4 Winter-Themed STEM Activities Your Kids Will Love

Reopening and Reuniting at Stratford in the Age of COVID-19

As California counties have begun to allow schools to reopen for in-person instruction, many of Stratford’s schools are in the process of welcoming K-8 students back to campus, with stringent health and safety protocols in place.  Prospective families are invited to schedule a tour and learn more.

When the weather turns colder and the days get shorter, it can be difficult to find fun activities to do with your children inside or out. With a little creativity and a few basic materials, you and your children can have a lot of fun this winter while learning more about science, technology, engineering, and math. 

Here are four of our favorite fun winter STEM activities that you can do with your elementary and middle school kids.

1. Ice Melt Experiment

Most kids know that water freezes at a certain point, but do they know what makes it melt (other than heat)? The Ice Melt Experiment lets kids test their ice melt hypotheses and see which melting style melts ice faster.


  • Water

  • Up to 5 freezer-safe containers (similar in size)

  • Salt (1 tsp or more)

  • Sugar (1 tsp or more)

  • Sand (1 tsp or more)

  • Dish soap

  • Blow-dryer

  • Towels

  • Paper and pencil

How to play: With your child, begin filling up each freezer-safe container about half-full of water. Place in your freezer or, if it’s cold enough, place outside overnight. Check the containers in the morning to ensure they’re frozen and then gather all of your testing materials, including salt, sugar, sand, dish soap, and a blow-dryer. Ask your child which testing material they think will make the ice melt the fastest, writing their answer down on a lab report.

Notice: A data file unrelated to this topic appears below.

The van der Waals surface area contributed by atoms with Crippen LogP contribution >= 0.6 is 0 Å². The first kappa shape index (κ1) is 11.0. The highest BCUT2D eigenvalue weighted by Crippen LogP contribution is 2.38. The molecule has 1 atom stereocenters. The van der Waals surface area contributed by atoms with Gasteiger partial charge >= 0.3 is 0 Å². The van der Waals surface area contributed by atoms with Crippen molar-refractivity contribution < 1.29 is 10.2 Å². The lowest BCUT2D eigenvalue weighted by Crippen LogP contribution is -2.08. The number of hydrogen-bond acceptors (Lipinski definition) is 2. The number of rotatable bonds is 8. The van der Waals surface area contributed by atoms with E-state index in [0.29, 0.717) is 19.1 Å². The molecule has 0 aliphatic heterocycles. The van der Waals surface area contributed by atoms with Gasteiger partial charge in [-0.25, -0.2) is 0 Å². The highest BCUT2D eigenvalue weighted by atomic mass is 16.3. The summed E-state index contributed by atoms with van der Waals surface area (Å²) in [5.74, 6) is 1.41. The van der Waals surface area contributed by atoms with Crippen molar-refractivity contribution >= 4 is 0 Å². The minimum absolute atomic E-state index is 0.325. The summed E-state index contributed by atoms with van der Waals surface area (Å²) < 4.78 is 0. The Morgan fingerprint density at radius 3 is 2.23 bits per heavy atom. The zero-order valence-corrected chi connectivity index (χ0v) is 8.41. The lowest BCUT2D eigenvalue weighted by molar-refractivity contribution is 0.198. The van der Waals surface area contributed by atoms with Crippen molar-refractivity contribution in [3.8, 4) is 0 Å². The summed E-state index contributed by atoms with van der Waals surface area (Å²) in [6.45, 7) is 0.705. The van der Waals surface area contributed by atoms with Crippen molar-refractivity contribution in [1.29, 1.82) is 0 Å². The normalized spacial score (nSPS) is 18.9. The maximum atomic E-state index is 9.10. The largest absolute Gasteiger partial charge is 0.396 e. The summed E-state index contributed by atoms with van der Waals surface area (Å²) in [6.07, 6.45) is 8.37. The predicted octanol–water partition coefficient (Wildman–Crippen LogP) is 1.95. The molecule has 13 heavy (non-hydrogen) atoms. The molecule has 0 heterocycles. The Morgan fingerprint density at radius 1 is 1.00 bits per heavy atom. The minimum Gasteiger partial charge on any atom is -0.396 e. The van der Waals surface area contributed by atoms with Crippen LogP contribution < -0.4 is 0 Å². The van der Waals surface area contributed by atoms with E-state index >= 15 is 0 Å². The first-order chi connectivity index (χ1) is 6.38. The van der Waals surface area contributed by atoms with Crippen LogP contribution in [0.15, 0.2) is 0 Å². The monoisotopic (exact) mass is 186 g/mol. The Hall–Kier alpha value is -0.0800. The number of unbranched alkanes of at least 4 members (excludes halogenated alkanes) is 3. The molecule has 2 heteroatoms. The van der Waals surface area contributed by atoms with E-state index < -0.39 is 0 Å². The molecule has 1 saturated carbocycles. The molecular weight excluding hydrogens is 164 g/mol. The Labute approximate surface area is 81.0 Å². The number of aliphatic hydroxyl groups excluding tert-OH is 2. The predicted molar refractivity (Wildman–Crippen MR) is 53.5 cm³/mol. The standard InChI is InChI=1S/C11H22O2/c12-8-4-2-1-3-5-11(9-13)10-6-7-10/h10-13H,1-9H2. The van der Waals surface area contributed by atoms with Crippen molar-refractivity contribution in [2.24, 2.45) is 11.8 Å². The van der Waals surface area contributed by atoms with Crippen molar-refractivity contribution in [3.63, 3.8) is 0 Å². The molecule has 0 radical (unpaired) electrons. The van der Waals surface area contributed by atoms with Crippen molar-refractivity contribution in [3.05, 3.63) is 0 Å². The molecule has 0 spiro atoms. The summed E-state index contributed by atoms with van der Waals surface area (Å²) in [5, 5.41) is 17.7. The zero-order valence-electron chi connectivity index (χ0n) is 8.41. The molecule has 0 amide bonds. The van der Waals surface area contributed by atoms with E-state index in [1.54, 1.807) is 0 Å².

If possible, remove the blocks of ice from the containers, placing them on a towel on the table. Then, have your child test their hypothesis first, making sure to start a timer with each one. Record each method’s melt time on your lab report. Once each block of ice has been melted, review your lab report and see which one melted the ice the fastest. Hopefully, the results show that salt has one of the fastest melting times, which can lead to a discussion about why salt melts ice.

2. Snow Machine

If you don’t live in a place where snow is a frequent occurrence, or you just want to make your own magic snow, this Snow Machine activity is a fun, easy way to bring some of the magic of winter inside while also exploring how chemicals interact.


  • Sodium polyacrylate (Insta-Snow brand works well)

  • Water

  • Shallow plastic bin or glass baking dish

  • Measuring spoons

  • Mixing spoons

  • Optional: Baking soda

  • Optional: Shaving cream

  • Optional: Watercolor paint palettes

Measure out the recommended amount of sodium polyacrylate into your plastic bin or glass baking dish, then add the recommended amount of water. Your child can see within seconds how the water interacts with the sodium polyacrylate, which foams and bubbles. Your child can also mix this “snow” with their own hands or with a mixing spoon, seeing how the texture changes as they touch it.


Play with adding a little bit of shaving cream to see how it fluffs up the snow and gives it a stickier texture. A teaspoon of baking soda can also provide more structure, making it easier to roll. If you want, you can mix watercolors with a small cup of water and let your child paint the snow with a paintbrush or sprinkle a teaspoon of the colored water into their snow dish.